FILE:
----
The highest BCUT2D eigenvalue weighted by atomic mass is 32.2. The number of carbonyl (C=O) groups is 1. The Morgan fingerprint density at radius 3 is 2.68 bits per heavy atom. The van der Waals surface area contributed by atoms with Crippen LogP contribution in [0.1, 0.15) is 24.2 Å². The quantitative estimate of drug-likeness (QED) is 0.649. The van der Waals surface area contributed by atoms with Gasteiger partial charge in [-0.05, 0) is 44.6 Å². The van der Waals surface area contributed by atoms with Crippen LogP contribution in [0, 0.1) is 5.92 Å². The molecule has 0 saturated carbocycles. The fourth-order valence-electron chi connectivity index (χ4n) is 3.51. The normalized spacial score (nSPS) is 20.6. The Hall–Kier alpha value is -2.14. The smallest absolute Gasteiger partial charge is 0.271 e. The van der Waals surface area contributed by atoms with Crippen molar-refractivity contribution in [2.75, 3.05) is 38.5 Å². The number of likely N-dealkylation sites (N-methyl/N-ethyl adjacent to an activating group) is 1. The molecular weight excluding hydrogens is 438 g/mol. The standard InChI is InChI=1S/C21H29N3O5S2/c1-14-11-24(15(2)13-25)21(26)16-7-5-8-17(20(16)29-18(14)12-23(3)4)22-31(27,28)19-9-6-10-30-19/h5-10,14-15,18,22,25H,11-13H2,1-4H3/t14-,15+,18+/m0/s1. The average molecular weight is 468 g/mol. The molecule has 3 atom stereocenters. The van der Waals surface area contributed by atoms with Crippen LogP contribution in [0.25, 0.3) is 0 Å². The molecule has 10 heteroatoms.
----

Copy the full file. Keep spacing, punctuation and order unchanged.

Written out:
The highest BCUT2D eigenvalue weighted by atomic mass is 32.2. The number of carbonyl (C=O) groups is 1. The Morgan fingerprint density at radius 3 is 2.68 bits per heavy atom. The van der Waals surface area contributed by atoms with Crippen LogP contribution in [0.1, 0.15) is 24.2 Å². The quantitative estimate of drug-likeness (QED) is 0.649. The van der Waals surface area contributed by atoms with Gasteiger partial charge in [-0.05, 0) is 44.6 Å². The van der Waals surface area contributed by atoms with Crippen LogP contribution in [0, 0.1) is 5.92 Å². The molecule has 0 saturated carbocycles. The fourth-order valence-electron chi connectivity index (χ4n) is 3.51. The normalized spacial score (nSPS) is 20.6. The Hall–Kier alpha value is -2.14. The smallest absolute Gasteiger partial charge is 0.271 e. The van der Waals surface area contributed by atoms with Crippen molar-refractivity contribution in [2.75, 3.05) is 38.5 Å². The number of likely N-dealkylation sites (N-methyl/N-ethyl adjacent to an activating group) is 1. The molecular weight excluding hydrogens is 438 g/mol. The standard InChI is InChI=1S/C21H29N3O5S2/c1-14-11-24(15(2)13-25)21(26)16-7-5-8-17(20(16)29-18(14)12-23(3)4)22-31(27,28)19-9-6-10-30-19/h5-10,14-15,18,22,25H,11-13H2,1-4H3/t14-,15+,18+/m0/s1. The average molecular weight is 468 g/mol. The molecule has 3 atom stereocenters. The van der Waals surface area contributed by atoms with Crippen LogP contribution in [0.25, 0.3) is 0 Å². The molecule has 10 heteroatoms.